The fact that a Glendale transportation working group has been meeting every two weeks for the past month and a half is an indication that light rail may not be that far from making its presence felt in the city.

In fact, Valley Metro has a full-color map showing alternative routes for the transit system’s entry onto Glendale city streets. Any expansion of light rail in Phoenix and on into Glendale, however, will depend on an election that takes place Aug. 25 in the state’s largest municipality.

Voters in Phoenix started early voting July 30 on Proposition 104, which would increase the transportation sales tax from .04 percent (approved by voters in 2000) to .07 percent, an increase that would carry through 2050. The 35-year plan would triple the number of light rail miles now in operation (13.5 miles x 3 = 40.5) at a cost of $31.5 billion. Sales tax revenues, plus fares and other regional, state, and federal dollars would fund the plan.

If Prop. 104 passes, the light rail costs in Phoenix would be covered by that city’s taxpayers.

Glendale Transit Administrator Kevin Link said if voters in Phoenix do not pass Prop. 104, “it wouldn’t necessarily doom our project. Obviously, if it does fail, we would work with other regional partners (such as Valley Metro).”

The current transportation sales tax in Phoenix goes out to 2020, Link said, so there was a good potential Phoenix officials would go out to voters with an alternative funding plan in the future.

“It would depend on how soon Phoenix would go back to voters,” Link added. “We have some leeway before we’re scheduled to open up operations for the West Phoenix/Central Glendale project.”

The entire segment from 19th to roughly 59th avenues is scheduled to open in 2026, Link said.

“It looks like it is going to connect on Montebello, between Camelback and Bethany Home roads,” Link said. “If 104 should fail, we would have to work with Phoenix and the rest of our partners to keep the project on schedule. We’re hoping it passes, along with the City of Phoenix.”

Once the line goes across 43rd Avenue into Glendale, where does the funding come from?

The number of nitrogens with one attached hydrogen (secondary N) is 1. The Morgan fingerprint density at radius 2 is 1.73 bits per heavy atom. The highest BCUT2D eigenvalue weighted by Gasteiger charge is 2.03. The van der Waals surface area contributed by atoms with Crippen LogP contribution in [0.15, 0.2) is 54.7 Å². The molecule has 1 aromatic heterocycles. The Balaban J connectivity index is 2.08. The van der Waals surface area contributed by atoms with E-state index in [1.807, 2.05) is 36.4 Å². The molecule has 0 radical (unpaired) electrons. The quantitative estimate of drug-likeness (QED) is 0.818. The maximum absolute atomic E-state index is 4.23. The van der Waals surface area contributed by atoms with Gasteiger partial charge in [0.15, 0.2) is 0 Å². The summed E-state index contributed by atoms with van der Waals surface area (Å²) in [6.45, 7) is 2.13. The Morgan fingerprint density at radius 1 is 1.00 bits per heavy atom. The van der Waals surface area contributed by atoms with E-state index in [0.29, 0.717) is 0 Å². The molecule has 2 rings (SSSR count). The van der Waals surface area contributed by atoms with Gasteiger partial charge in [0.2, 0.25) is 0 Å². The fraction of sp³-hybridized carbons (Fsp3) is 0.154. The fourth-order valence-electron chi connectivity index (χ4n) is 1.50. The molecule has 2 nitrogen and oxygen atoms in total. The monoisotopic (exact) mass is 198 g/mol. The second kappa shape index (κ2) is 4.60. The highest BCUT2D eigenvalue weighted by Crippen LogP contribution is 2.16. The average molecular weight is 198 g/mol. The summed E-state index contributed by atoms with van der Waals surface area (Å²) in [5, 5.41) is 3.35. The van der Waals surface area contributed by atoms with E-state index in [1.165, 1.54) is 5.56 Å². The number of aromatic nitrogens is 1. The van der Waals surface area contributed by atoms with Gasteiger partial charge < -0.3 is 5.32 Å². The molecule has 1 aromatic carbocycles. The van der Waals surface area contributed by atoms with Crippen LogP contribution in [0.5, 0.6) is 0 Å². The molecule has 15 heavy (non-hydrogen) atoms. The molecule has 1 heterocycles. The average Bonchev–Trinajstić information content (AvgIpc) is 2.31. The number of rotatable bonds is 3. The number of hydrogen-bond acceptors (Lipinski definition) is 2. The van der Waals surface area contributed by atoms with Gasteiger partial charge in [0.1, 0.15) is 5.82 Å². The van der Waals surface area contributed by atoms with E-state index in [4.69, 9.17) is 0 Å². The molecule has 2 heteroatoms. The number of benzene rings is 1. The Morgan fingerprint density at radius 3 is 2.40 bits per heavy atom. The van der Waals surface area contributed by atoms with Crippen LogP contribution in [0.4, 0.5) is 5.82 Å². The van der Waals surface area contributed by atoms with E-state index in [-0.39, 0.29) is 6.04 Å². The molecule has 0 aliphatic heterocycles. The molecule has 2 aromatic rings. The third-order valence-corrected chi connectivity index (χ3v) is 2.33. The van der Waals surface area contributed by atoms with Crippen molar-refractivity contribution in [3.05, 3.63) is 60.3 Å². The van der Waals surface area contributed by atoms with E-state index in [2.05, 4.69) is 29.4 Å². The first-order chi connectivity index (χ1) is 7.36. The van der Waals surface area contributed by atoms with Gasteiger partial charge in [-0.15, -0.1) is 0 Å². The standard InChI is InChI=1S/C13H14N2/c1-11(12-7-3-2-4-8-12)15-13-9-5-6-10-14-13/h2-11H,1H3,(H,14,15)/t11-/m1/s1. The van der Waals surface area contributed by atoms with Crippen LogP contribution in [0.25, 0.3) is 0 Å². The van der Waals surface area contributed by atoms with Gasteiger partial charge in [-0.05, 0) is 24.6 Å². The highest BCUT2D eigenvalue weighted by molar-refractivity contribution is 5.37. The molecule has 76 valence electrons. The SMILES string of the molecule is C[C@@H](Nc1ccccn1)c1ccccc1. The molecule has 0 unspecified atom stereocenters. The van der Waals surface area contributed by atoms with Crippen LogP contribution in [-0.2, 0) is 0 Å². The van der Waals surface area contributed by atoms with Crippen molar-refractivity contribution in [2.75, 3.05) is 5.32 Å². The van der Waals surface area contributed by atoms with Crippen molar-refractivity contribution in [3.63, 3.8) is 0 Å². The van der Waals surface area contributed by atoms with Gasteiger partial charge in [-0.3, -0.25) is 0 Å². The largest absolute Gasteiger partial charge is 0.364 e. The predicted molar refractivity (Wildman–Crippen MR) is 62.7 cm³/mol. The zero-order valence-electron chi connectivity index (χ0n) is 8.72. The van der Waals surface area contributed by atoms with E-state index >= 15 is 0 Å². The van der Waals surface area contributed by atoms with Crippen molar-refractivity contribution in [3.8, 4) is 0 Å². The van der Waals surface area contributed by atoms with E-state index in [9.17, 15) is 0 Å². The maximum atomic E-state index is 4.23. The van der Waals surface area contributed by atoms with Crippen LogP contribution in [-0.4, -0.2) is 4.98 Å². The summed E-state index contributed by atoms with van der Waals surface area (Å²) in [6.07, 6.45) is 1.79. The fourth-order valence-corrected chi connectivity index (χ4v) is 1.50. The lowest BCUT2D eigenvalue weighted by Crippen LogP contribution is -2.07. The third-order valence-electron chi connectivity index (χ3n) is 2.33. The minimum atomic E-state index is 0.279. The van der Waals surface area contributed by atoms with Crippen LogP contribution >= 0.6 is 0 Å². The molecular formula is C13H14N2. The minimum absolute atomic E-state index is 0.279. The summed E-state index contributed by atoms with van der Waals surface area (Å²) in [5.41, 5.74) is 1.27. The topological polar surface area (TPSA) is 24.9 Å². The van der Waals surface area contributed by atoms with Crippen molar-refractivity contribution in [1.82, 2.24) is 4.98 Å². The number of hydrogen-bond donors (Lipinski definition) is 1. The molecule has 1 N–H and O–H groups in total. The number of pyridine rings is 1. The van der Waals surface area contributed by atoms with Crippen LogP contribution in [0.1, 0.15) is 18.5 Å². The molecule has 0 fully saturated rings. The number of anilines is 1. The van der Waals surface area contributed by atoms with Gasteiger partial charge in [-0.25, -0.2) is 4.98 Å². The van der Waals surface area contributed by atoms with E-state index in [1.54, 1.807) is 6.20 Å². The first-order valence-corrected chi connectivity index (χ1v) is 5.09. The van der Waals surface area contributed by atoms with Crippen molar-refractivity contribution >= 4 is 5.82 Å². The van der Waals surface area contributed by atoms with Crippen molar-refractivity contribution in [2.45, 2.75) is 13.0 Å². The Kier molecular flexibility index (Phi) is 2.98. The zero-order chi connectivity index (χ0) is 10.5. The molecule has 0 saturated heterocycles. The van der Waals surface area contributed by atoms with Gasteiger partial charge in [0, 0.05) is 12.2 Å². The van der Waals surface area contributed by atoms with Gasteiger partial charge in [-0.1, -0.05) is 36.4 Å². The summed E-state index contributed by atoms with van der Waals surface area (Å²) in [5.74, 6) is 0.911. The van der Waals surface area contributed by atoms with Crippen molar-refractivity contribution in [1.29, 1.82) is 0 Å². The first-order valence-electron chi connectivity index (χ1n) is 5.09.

Link said it would come from the capital budget - $110 million - but that could change depending on the route chosen. The city will likely have to do some bonding, he said, and use funds from Glendale’s On Board half-cent sales tax from transportation and transit budgets.

The estimate for operation of the light rail is $1 million per mile annually. How many miles depends on the alignment. If it is on Glendale Avenue, that’s two and one-half miles times two (both directions), which Link said was “definitely cheaper for Glendale.”

If the route comes from Camelback Road along the 43rd alignment, that would add two miles to Glendale’s cost.

Link said, “Again, because the route has not been decided, if it is the 43rd alignment, we have not worked that out with Phoenix on how to determine costs.”

This is because 43rd from Camelback to Peoria Avenue is the dividing line between Phoenix and Glendale.

After Prop. 104 is decided, one way or the other, Phoenix and Glendale city councils need to adopt the Locally Preferred Alternative (LPA), the route the rail or Bus Rapid Transit will take. The plan is for both councils to adopt the LPA in early 2016.

“Once that LPA has been adopted, then the fun will start and we’ll start getting the plan through MAG (Maricopa Association of Governments) and the environmental study,” Link said.

He pointed to the success of light rail in Tempe and Mesa, saying, “Obviously, it speaks for itself.”

Along the light rail routes in those cities, along with Phoenix, Link said projects completed or underway represent an $8.2 billion investment ($6 billion in the private sector), which translates to about a 300 percent return on the public sector investment.

In Glendale, Link said there’s nothing that will go to the voters. The city’s transportation working group is meeting and is discussing its recommendations for the LPA. From there, it goes to the  Citizens Transportation Oversight Committee (CTOC), which was established to oversee the Glendale Onboard program. The working group’s LPA will be submitted to CTOC, and CTOC will make the recommendation to council for a vote.

“There are certain criteria the feds (Federal Transit Administration) want to see,” Link said. “Land ownership, best routes. We want to give the feds the best project that will rank the highest.

“We’re working through the issues, pros and cons, once downtown, the alignment we will use. It will be very interesting to see what the group comes up with in the next couple months.”

Glendale’s Ocotillo council district would be split by the light rail, no matter which of the two plans is selected.

There is a faction within Ocotillo that is adamantly opposed to that split. But Ocotillo Councilmember Jamie Aldama said he wants to have a town hall-type meeting with his constituents to get their thoughts first-hand. He expects to hear from business owners as well, whose livelihoods would be affected by light rail construction.

“I want to hear from those who are against it as much as those who want it,” Aldama. “I want to hear from everybody. I want everybody to have factual information. I want the business owners and other stakeholders to have a seat at the table. We simply want to have a dialogue.”  

Tentatively, Aldama said he definitely plans to hold a meeting in September, but as of this time, no certain date has been set.